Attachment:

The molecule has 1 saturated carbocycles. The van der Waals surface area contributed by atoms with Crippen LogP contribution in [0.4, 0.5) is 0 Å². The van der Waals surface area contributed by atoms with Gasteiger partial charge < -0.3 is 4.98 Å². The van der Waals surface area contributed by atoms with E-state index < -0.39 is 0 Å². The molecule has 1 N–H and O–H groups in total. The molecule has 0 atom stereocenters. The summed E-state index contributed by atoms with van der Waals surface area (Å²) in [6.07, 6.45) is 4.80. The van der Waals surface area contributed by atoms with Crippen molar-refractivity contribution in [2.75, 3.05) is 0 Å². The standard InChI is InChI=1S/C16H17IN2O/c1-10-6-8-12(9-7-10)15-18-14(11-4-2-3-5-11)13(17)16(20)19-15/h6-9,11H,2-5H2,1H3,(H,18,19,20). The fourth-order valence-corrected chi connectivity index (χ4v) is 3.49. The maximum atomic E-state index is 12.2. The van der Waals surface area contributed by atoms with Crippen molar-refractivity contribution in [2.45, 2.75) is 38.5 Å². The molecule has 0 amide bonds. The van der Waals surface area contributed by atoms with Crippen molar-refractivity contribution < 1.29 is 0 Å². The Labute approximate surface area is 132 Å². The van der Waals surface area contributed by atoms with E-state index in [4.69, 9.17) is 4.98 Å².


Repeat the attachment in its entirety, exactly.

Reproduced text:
The molecule has 1 saturated carbocycles. The van der Waals surface area contributed by atoms with Crippen LogP contribution in [0.4, 0.5) is 0 Å². The van der Waals surface area contributed by atoms with Gasteiger partial charge < -0.3 is 4.98 Å². The van der Waals surface area contributed by atoms with E-state index < -0.39 is 0 Å². The molecule has 1 N–H and O–H groups in total. The molecule has 0 atom stereocenters. The summed E-state index contributed by atoms with van der Waals surface area (Å²) in [6.07, 6.45) is 4.80. The van der Waals surface area contributed by atoms with Crippen molar-refractivity contribution in [2.75, 3.05) is 0 Å². The standard InChI is InChI=1S/C16H17IN2O/c1-10-6-8-12(9-7-10)15-18-14(11-4-2-3-5-11)13(17)16(20)19-15/h6-9,11H,2-5H2,1H3,(H,18,19,20). The fourth-order valence-corrected chi connectivity index (χ4v) is 3.49. The maximum atomic E-state index is 12.2. The van der Waals surface area contributed by atoms with Crippen molar-refractivity contribution in [2.45, 2.75) is 38.5 Å². The molecule has 0 amide bonds. The van der Waals surface area contributed by atoms with Crippen molar-refractivity contribution < 1.29 is 0 Å². The Labute approximate surface area is 132 Å². The van der Waals surface area contributed by atoms with E-state index in [4.69, 9.17) is 4.98 Å².